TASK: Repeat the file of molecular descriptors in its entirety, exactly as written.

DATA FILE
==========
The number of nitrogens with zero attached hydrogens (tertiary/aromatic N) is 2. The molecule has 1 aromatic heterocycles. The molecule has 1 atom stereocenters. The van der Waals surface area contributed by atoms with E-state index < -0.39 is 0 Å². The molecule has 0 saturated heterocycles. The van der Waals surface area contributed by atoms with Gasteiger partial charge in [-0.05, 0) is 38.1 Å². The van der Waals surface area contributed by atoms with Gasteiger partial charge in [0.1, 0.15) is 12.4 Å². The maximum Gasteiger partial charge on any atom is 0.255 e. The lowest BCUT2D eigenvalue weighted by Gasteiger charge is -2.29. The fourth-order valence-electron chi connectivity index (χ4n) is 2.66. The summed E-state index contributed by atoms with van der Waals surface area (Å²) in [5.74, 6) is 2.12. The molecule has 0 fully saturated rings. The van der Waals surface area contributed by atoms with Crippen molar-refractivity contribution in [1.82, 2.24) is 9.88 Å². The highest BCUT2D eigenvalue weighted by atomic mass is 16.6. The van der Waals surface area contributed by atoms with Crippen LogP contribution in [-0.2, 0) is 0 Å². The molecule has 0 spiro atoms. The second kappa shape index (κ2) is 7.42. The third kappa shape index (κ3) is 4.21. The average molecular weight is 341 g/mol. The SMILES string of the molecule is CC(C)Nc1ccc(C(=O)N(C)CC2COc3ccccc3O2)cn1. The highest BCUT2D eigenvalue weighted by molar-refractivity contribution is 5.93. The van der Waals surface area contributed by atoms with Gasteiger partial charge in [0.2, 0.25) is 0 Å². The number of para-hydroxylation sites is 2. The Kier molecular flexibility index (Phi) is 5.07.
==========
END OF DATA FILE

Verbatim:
The number of nitrogens with zero attached hydrogens (tertiary/aromatic N) is 2. The molecule has 1 aromatic heterocycles. The molecule has 1 atom stereocenters. The van der Waals surface area contributed by atoms with E-state index < -0.39 is 0 Å². The molecule has 0 saturated heterocycles. The van der Waals surface area contributed by atoms with Gasteiger partial charge in [-0.05, 0) is 38.1 Å². The van der Waals surface area contributed by atoms with Gasteiger partial charge in [0.1, 0.15) is 12.4 Å². The maximum Gasteiger partial charge on any atom is 0.255 e. The lowest BCUT2D eigenvalue weighted by Gasteiger charge is -2.29. The fourth-order valence-electron chi connectivity index (χ4n) is 2.66. The summed E-state index contributed by atoms with van der Waals surface area (Å²) in [5.74, 6) is 2.12. The molecule has 0 fully saturated rings. The van der Waals surface area contributed by atoms with Crippen molar-refractivity contribution in [1.82, 2.24) is 9.88 Å². The highest BCUT2D eigenvalue weighted by atomic mass is 16.6. The van der Waals surface area contributed by atoms with Crippen LogP contribution in [-0.2, 0) is 0 Å². The molecule has 0 spiro atoms. The second kappa shape index (κ2) is 7.42. The third kappa shape index (κ3) is 4.21. The average molecular weight is 341 g/mol. The SMILES string of the molecule is CC(C)Nc1ccc(C(=O)N(C)CC2COc3ccccc3O2)cn1. The highest BCUT2D eigenvalue weighted by molar-refractivity contribution is 5.93. The van der Waals surface area contributed by atoms with Gasteiger partial charge in [0.2, 0.25) is 0 Å². The number of para-hydroxylation sites is 2. The Kier molecular flexibility index (Phi) is 5.07.